On World Heritage Day, UNESCO championed the embracing of diverse and multifaceted histories in the protection of cultural heritage, but this is not an approach that international organisations have ever deployed in Kosovo.
This Sunday (April 18) was World Heritage Day, an annual tradition launched by UNESCO in 1982 that is dedicated to recognising sites of historical importance and stressing the need to restore and preserve cultural heritage.
The theme for 2021 was “Complex Pasts: Diverse Futures”, with UNESCO stating that the “history of a place can involve many points of view,” adding that “the conservation of cultural heritage requires careful examination of the past.”
UNESCO also stated that “addressing difficult and often contested histories involves complex conversations with different stakeholders, avoiding biased views and interpretations of the past.”
On this day therefore, the global public was invited by UNESCO to reflect on the need for embracing diversity by accepting and listening to all stakeholders and their experience of, and relationship to, the past. This approach is to be applauded, as a monolithic view of cultural heritage protection will neither succeed nor contribute to the effective management of heritage sites.
However, in Kosovo, where the necessity of involving all stakeholders in discussions on the protection of cultural heritage is particularly important, international organisations specialised in cultural heritage preservation and management have often failed to adopt this approach.
In the post-war period, international agencies, including UNESCO, the International Council of Monuments and Sites, ICOMOS, and EuropaNostra have regularly neglected the fact that Kosovo has been bound up in different cultural traditions and religious diversity throughout its history.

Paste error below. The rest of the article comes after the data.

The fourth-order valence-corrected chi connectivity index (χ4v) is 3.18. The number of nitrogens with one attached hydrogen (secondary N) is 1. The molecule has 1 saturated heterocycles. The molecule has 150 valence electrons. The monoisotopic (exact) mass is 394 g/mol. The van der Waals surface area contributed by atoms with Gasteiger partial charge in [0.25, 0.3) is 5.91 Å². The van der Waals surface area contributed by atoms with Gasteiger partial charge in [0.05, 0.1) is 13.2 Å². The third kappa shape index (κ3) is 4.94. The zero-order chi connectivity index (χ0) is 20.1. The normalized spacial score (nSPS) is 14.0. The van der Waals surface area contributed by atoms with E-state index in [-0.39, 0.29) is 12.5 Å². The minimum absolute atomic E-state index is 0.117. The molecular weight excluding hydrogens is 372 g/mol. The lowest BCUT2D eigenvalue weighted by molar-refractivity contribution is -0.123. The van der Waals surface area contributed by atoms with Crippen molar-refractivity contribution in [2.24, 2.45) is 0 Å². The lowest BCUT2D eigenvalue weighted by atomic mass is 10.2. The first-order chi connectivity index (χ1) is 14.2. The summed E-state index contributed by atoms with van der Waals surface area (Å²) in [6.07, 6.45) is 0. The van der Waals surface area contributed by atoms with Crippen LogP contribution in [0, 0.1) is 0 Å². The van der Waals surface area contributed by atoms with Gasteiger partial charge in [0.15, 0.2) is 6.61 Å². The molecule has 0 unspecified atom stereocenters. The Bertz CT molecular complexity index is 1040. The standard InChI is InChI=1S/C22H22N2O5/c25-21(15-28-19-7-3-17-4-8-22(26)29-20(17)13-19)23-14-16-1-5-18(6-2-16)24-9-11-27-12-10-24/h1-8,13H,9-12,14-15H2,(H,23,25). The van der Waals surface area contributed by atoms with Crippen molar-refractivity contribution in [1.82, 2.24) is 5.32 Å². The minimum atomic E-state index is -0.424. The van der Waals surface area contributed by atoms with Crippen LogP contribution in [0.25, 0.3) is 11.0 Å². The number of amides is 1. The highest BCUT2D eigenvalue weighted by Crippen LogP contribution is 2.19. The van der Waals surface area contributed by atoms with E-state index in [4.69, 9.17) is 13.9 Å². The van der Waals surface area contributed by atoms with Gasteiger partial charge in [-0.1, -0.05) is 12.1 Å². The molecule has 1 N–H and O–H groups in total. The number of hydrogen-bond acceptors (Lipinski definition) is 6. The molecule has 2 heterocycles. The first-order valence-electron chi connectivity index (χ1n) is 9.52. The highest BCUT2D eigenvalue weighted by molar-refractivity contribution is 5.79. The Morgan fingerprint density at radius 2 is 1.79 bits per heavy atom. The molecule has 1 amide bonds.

This has led to a one-sided approach to the preservation of cultural heritage in Kosovo, and numerous instances of political point scoring by Serbia.
Most recently, EuropaNostra, an organisation which acts as a relay between civil society and EU institutions, raising awareness about the value of cultural heritage, listed the Decani Monastery as one of the seven most endangered monuments in Europe.
The monastery was highlighted through EuropaNostra’s ‘7 Most Endangered’ programme, which identifies endangered monuments and sites in Europe and mobilises public and private partners on a local, national and European level, to ensure a viable future for those sites.
The nomination of the Decani Monastery was a tad controversial, both in terms of reasons for the nomination, how these reasons changed after the nomination, and the discrepancy between these justifications and the reality on the ground. This final point especially reflects the manner in which this entire process appears to have been carried out.
Typically, the process of identifying and nominating an endangered site for this programme would involve a local organisation – in the case of the Decani Monastery, an organisation within Kosovo or a member organisation of the European Heritage Alliance, which presumably should be familiar with the site and the social context.
EuropaNostra’s international advisory panel, composed of historians, archaeologists, architects and conservation specialists, then discuss the applications and shortlist the most endangered monuments and sites, before the board of Europa Nostra decides on the final selection.